Can conservatism survive the 21st century? é o tema desse interessante debate realizado em 2011 que reuniu Steve Davies (diretor do Institute of Economic Affairs e autor do The Dictionary of Conservative and Libertarian Thought), Greg Lindsay (fundador e diretor-executivo do Centre for Independent Studies), Tim Montgomerie (editor do ConservativeHome), Kieron O’Hara (pesquisador da Universidade de Southampton e author de Conservatism) e James Panton (professor).
As pertinentes questões apresentadas nas intervenções podem continuar alimentando as discussões sobre o pensamento conservador britânico, a defesa de seus princípios e valores e a sua aplicação política:
Conservatism can be defined as belief in traditional social values, the nation and a natural order of things. Typically, though, this has been qualified by an awareness of, as Edmund Burke put it, the occasional need ‘to change in order to conserve’. This pragmatic approach was a reaction to the French Revolution in 1789, strengthened further by the Russian Revolution in 1917. It has often led to tensions within conservative thought, however, such as an enduring ambivalence about the desirability of free markets. Nonetheless, the defence of the existing order and traditional institutions was the driving mission of conservatism in the West, and made the Britain’s Tories ‘the natural party of government’ for much of the 20th century. Today, however, many conservatives feel uneasy with both the market and traditional morals. A belief in the organic society, deference and authority has been replaced by the managerial society, inclusion and relativism. The old insistence on traditional family values has given way to support for civil partnerships and gay couples adopting. A Thatcherite championing of the free market, prosperity and growth has been replaced by green restraint, austerity and measuring ‘happiness’ rather than GDP.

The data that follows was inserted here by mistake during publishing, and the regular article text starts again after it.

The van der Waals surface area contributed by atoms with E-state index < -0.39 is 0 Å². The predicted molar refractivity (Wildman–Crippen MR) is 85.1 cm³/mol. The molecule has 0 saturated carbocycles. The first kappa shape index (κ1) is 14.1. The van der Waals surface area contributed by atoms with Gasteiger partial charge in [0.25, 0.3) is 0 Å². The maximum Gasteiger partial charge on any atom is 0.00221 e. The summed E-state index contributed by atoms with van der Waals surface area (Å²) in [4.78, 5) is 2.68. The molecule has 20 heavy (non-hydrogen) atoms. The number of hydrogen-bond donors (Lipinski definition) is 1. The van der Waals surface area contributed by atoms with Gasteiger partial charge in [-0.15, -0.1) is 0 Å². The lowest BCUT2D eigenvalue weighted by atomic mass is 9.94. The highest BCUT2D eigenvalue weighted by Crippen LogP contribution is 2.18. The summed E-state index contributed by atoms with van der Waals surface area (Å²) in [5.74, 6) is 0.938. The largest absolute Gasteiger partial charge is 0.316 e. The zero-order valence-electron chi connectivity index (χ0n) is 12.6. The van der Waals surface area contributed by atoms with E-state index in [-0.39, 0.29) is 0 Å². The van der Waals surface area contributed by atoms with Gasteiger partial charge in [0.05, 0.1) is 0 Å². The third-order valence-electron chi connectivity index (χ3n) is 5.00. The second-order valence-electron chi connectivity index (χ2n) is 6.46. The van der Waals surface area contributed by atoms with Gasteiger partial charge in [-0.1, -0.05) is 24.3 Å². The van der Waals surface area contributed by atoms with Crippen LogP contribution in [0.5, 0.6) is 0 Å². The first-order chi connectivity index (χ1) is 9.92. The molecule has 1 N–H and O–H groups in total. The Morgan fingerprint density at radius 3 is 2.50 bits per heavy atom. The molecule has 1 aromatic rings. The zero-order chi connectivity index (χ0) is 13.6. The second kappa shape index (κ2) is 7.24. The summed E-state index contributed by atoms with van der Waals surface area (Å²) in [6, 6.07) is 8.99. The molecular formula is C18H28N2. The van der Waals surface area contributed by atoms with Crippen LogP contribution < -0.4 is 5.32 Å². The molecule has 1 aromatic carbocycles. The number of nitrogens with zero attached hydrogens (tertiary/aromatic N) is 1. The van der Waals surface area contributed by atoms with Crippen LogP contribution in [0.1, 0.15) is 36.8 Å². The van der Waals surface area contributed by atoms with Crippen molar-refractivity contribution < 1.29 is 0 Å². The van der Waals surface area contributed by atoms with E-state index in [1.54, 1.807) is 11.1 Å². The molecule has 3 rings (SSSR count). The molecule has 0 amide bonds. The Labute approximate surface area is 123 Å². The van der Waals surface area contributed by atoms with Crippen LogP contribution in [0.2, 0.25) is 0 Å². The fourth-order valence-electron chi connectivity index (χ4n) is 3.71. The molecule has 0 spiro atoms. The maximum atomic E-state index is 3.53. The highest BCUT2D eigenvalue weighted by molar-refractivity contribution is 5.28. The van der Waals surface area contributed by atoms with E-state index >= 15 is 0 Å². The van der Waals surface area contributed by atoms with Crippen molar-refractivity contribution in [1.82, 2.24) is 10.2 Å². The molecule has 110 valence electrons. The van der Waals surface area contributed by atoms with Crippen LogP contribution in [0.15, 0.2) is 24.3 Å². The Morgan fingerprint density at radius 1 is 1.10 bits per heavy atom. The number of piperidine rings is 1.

For many liberals and radicals, the marginalisation of conservative values in mainstream politics is to be welcomed, as Britain finally becomes a progressive and inclusive society. But are they kidding themselves? If conservatism was so despised, why was it so successful for so long? Has something more fundamental to politics and society been lost with the demise of conservatism? And are today’s new establishment values really any more more progressive than old conservatism?E aqui uma lista de leituras recomendada no próprio site:
- The Future of Conservatism: values revisited
- The birth of the non-political party
- I'm starting to think that the Left might actually be right
- The death of the Tory Party is announced at Glasto
- The Conservative right wing squares up to fight for the party's soul
- Cameronism: a wholly new conservatism
- The strange death of Tory England